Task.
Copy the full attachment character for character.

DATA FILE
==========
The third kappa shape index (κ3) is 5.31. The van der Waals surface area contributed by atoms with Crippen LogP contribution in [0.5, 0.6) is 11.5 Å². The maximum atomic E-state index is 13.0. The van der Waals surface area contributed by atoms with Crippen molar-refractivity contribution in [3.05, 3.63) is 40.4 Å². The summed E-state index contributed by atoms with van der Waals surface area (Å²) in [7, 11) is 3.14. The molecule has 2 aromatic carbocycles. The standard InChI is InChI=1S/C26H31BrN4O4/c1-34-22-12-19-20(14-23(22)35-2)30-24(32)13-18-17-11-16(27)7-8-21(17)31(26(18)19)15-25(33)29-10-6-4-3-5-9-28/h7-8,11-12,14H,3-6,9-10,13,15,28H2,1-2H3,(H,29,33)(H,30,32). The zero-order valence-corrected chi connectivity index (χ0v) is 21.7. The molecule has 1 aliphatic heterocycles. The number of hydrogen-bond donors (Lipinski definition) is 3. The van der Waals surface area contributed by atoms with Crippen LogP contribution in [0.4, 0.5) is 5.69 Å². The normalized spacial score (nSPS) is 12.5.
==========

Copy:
The third kappa shape index (κ3) is 5.31. The van der Waals surface area contributed by atoms with Crippen LogP contribution in [0.5, 0.6) is 11.5 Å². The maximum atomic E-state index is 13.0. The van der Waals surface area contributed by atoms with Crippen molar-refractivity contribution in [3.05, 3.63) is 40.4 Å². The summed E-state index contributed by atoms with van der Waals surface area (Å²) in [7, 11) is 3.14. The molecule has 2 aromatic carbocycles. The standard InChI is InChI=1S/C26H31BrN4O4/c1-34-22-12-19-20(14-23(22)35-2)30-24(32)13-18-17-11-16(27)7-8-21(17)31(26(18)19)15-25(33)29-10-6-4-3-5-9-28/h7-8,11-12,14H,3-6,9-10,13,15,28H2,1-2H3,(H,29,33)(H,30,32). The zero-order valence-corrected chi connectivity index (χ0v) is 21.7. The molecule has 1 aliphatic heterocycles. The number of hydrogen-bond donors (Lipinski definition) is 3. The van der Waals surface area contributed by atoms with Crippen LogP contribution in [0.4, 0.5) is 5.69 Å². The normalized spacial score (nSPS) is 12.5.